4 min

VPS board dissolves

General meeting and elections to be held within a month

Credit: Xtra West files

The board of directors of the Vancouver Pride Society (VPS) has temporarily dissolved itself after a group of past board members discovered that the VPS has not properly filed the necessary documents with BC’s Ministry of Finance since October of 2004.

The provincial corporate registry lists 11 society directors, only three of whom were active on the board at the end of the last VPS general meeting. VPS past president Shawn Ewing, who stepped down at the end of her term in late 2005, says she’s concerned that directors who remain on the registry may be legally responsible for the actions of a board of directors of which they have no current knowledge or active duties.

“We just have too much at stake,” Ewing tells Xtra West. “If something happened and it went to court, they would probably resolve the issue, but I don’t think anyone wants to be in that position. Until our names are removed from the register we want to have full knowledge of what’s going on.”

Whether or not past directors can be held legally accountable because of technicalities or paperwork errors is not clear in law. Liability would have to be decided, depending on the situation, by a judge.

VPS treasurer Carol O’Dell told the group at the Jan 22 board meeting that the documents were mailed to the province in March of 2006 but were rejected. She said the VPS didn’t get a notice about the problem because the VPS changed its mailing address.

She said when the VPS board found out about the problem, she sent the documents to the province via courier.

The registry office confirms with Xtra West that it has now received documents for both 2005 and 2006, but that there is still a problem with the 2005 submission. A registry office spokesperson says the ministry is working with the VPS to get those materials in proper order.

“We’ve submitted the documents from the 2005 AGM and we expect to hear back from the registrar’s office in the next seven to 10 days,” says VPS president John Boychuk. “In moving forward we need to ensure 2006 is cleaned up.”

And the paperwork issue is not the only reason for the temporary dissolution of the board. Even though the membership gave the VPS board a mandate and elected some new directors at the last general meeting, questions were raised at the Jan 22 meeting about the validity of those elections.

“One of the requirements is that the financial statements must be put forth at the AGM,” said Alexander Northey, a lawyer hired to represent the VPS board. “The Society Act doesn’t go on to say that if those financials are not put before the membership, and the membership decides to proceed with an election, that the election would be void. That would be for a court of law to decide.”

Although 2006 financial statements that showed a debt-free society with a surplus of $28,025 on revenues of $170,752 were presented at the last VPS general meeting, they were rejected by the membership because the VPS had failed to conduct a required financial audit. At that general meeting, the membership instructed the board to hire an independent auditor and present audited statements at a meeting to be held within four months; no later than Feb 21, 2007.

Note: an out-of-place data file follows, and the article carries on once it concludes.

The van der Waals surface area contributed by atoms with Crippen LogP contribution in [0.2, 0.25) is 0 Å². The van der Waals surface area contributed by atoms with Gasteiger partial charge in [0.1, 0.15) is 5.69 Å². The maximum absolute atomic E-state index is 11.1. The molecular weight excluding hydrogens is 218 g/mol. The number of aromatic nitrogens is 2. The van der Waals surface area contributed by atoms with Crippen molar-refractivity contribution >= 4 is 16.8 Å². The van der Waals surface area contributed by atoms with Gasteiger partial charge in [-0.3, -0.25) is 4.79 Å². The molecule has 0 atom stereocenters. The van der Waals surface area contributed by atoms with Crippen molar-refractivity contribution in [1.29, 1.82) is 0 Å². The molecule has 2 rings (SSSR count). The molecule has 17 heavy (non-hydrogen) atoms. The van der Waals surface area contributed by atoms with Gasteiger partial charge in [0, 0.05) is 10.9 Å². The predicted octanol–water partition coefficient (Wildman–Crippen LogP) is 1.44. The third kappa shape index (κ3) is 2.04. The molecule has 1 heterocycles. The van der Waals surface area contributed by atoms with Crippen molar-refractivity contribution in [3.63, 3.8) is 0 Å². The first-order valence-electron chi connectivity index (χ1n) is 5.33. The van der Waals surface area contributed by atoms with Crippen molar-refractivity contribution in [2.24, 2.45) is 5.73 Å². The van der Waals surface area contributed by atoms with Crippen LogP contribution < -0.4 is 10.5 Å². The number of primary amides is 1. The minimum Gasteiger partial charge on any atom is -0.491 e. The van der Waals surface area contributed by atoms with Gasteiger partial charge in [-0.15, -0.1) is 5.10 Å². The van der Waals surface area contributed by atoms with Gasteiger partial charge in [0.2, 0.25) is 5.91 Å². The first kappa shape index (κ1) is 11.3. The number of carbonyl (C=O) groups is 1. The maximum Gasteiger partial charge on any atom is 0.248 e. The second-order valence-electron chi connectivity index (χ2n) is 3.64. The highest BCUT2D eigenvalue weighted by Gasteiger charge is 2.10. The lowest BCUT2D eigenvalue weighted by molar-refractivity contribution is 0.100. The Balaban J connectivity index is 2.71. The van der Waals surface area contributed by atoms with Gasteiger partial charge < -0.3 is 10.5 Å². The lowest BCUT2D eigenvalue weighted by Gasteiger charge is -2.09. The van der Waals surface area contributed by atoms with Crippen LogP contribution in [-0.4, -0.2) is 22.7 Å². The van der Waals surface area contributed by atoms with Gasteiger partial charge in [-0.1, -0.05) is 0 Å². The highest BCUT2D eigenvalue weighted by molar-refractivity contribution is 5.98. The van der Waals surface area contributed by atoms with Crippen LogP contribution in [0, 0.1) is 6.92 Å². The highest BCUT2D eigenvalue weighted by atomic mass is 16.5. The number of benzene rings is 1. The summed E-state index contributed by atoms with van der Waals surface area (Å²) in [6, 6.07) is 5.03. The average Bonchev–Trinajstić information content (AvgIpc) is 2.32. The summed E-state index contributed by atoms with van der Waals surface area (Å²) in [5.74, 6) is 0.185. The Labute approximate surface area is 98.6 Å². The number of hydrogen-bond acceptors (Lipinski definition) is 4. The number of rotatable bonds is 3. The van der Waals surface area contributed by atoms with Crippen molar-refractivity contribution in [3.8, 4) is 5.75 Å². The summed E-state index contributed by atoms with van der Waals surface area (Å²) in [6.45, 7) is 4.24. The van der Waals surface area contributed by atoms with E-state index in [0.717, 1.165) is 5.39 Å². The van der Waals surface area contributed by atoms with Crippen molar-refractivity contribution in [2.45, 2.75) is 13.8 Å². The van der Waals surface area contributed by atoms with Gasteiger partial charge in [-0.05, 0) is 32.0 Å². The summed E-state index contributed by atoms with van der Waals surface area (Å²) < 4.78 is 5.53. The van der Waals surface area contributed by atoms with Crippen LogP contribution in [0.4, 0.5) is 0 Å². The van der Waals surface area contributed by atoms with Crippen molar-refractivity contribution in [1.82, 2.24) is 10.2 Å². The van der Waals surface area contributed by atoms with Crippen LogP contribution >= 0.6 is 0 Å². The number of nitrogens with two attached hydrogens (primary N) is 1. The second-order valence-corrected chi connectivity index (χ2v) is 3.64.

But with less than a month to go, the VPS has yet to appoint an auditor.

“I think there’s a really good chance,” says Ewing when asked if it’s feasible for the audit to be complete within a month. “Instead of one board of people we have a larger group who are focused on doing that in 30 to 35 days. It’s around the same time a general meeting was to be called anyway. We’re still in the timeframe, give or take a couple of days.”

Another order of business at that meeting will be elections for directors.

Boychuk and Ewing have agreed to co-chair what they call a “committee of the whole,” made up of past and present VPS directors. The committee will govern the VPS over the next month until a general meeting can be held to elect an unquestionably legitimate board of directors.

“The whole board will have to be elected,” says Ewing. “Because of the controversy about what was legal and what wasn’t, the board said we want verification from the community, we want to stand for election. There may be some people that step away and there may be some that the community chooses not to reelect.”

Ewing says she has no interest in standing for election, but only wants the VPS to get its house in order.

“The willingness to face reelection shows a board that is committed to transparency,” says Boychuk. “We are open to the community and recognize the fact that we have been challenged to become validated and to ensure that filings and paperwork are satisfactory.”

In the meantime, Boychuk says it’s business as usual for the VPS. He says all scheduled Pride events will carry on as planned and the directors will continue with their usual duties until the general meeting. Both Boychuk and Ewing say the kerfuffle will not impact plans for the 2007 Pride Celebration.

This is not the first time the VPS has had to deal with the effects of destabilization because of housekeeping mistakes.

In February of 2004, shortly after it managed to repay a staggering $106,000 debt, the VPS narrowly avoided dissolution for failing to file the same required paperwork with the province. Although the province has been flexible in the past, it can technically dissolve any corporation that has missed filing paperwork for two consecutive years. Without an official charter from the province, the VPS can’t legally enter into agreements, secure credit, collect grant money from The City of Vancouver, or even technically keep a bank account.